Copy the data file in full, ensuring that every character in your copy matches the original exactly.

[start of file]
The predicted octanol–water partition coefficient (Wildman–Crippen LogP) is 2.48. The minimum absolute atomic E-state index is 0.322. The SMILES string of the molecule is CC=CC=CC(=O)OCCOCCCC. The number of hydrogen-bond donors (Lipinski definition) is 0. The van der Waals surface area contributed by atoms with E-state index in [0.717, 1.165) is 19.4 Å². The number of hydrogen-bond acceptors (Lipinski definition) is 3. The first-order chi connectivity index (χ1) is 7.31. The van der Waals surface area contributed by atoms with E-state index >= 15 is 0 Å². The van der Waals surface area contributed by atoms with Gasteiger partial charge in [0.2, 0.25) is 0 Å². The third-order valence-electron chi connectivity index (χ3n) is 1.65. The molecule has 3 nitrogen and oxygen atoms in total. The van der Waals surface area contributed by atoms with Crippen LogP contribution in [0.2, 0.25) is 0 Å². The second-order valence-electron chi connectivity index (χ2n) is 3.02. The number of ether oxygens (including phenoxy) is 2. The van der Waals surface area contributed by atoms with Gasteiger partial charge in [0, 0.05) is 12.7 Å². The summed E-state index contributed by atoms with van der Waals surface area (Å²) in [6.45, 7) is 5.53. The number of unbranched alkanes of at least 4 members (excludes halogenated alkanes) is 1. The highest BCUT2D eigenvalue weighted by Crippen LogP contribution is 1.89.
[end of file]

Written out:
The predicted octanol–water partition coefficient (Wildman–Crippen LogP) is 2.48. The minimum absolute atomic E-state index is 0.322. The SMILES string of the molecule is CC=CC=CC(=O)OCCOCCCC. The number of hydrogen-bond donors (Lipinski definition) is 0. The van der Waals surface area contributed by atoms with E-state index in [0.717, 1.165) is 19.4 Å². The number of hydrogen-bond acceptors (Lipinski definition) is 3. The first-order chi connectivity index (χ1) is 7.31. The van der Waals surface area contributed by atoms with E-state index >= 15 is 0 Å². The van der Waals surface area contributed by atoms with Gasteiger partial charge in [0.2, 0.25) is 0 Å². The third-order valence-electron chi connectivity index (χ3n) is 1.65. The molecule has 3 nitrogen and oxygen atoms in total. The van der Waals surface area contributed by atoms with Crippen LogP contribution in [0.2, 0.25) is 0 Å². The second-order valence-electron chi connectivity index (χ2n) is 3.02. The number of ether oxygens (including phenoxy) is 2. The van der Waals surface area contributed by atoms with Gasteiger partial charge in [0, 0.05) is 12.7 Å². The summed E-state index contributed by atoms with van der Waals surface area (Å²) in [6.45, 7) is 5.53. The number of unbranched alkanes of at least 4 members (excludes halogenated alkanes) is 1. The highest BCUT2D eigenvalue weighted by Crippen LogP contribution is 1.89.